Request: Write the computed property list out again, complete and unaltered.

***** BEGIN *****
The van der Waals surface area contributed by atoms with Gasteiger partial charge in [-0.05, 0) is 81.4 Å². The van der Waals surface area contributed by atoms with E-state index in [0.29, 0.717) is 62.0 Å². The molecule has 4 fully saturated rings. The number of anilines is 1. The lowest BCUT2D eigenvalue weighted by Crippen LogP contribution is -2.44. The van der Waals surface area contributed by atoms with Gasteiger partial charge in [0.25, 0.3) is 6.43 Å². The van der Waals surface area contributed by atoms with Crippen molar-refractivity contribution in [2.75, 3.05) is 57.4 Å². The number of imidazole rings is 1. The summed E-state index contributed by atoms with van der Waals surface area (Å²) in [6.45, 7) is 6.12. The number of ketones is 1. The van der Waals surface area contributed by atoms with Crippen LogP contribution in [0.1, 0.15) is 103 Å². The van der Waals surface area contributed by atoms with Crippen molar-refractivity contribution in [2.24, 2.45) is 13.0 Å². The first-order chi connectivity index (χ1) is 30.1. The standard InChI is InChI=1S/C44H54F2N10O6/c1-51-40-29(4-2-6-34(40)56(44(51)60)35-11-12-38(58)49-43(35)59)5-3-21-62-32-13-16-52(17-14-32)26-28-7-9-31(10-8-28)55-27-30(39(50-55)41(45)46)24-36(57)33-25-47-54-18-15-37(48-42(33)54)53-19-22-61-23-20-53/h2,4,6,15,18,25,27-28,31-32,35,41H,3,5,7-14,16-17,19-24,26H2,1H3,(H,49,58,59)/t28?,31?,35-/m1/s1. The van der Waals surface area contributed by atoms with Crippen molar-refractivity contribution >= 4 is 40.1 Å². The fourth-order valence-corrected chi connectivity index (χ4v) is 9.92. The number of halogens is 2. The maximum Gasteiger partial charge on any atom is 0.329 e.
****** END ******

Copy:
The van der Waals surface area contributed by atoms with Gasteiger partial charge in [-0.05, 0) is 81.4 Å². The van der Waals surface area contributed by atoms with E-state index in [0.29, 0.717) is 62.0 Å². The molecule has 4 fully saturated rings. The number of anilines is 1. The lowest BCUT2D eigenvalue weighted by Crippen LogP contribution is -2.44. The van der Waals surface area contributed by atoms with Gasteiger partial charge in [0.25, 0.3) is 6.43 Å². The van der Waals surface area contributed by atoms with Crippen molar-refractivity contribution in [2.75, 3.05) is 57.4 Å². The number of imidazole rings is 1. The summed E-state index contributed by atoms with van der Waals surface area (Å²) in [6.45, 7) is 6.12. The number of ketones is 1. The van der Waals surface area contributed by atoms with Crippen LogP contribution in [0.1, 0.15) is 103 Å². The van der Waals surface area contributed by atoms with Crippen molar-refractivity contribution in [2.24, 2.45) is 13.0 Å². The first-order chi connectivity index (χ1) is 30.1. The standard InChI is InChI=1S/C44H54F2N10O6/c1-51-40-29(4-2-6-34(40)56(44(51)60)35-11-12-38(58)49-43(35)59)5-3-21-62-32-13-16-52(17-14-32)26-28-7-9-31(10-8-28)55-27-30(39(50-55)41(45)46)24-36(57)33-25-47-54-18-15-37(48-42(33)54)53-19-22-61-23-20-53/h2,4,6,15,18,25,27-28,31-32,35,41H,3,5,7-14,16-17,19-24,26H2,1H3,(H,49,58,59)/t28?,31?,35-/m1/s1. The van der Waals surface area contributed by atoms with Crippen molar-refractivity contribution >= 4 is 40.1 Å². The fourth-order valence-corrected chi connectivity index (χ4v) is 9.92. The number of halogens is 2. The maximum Gasteiger partial charge on any atom is 0.329 e.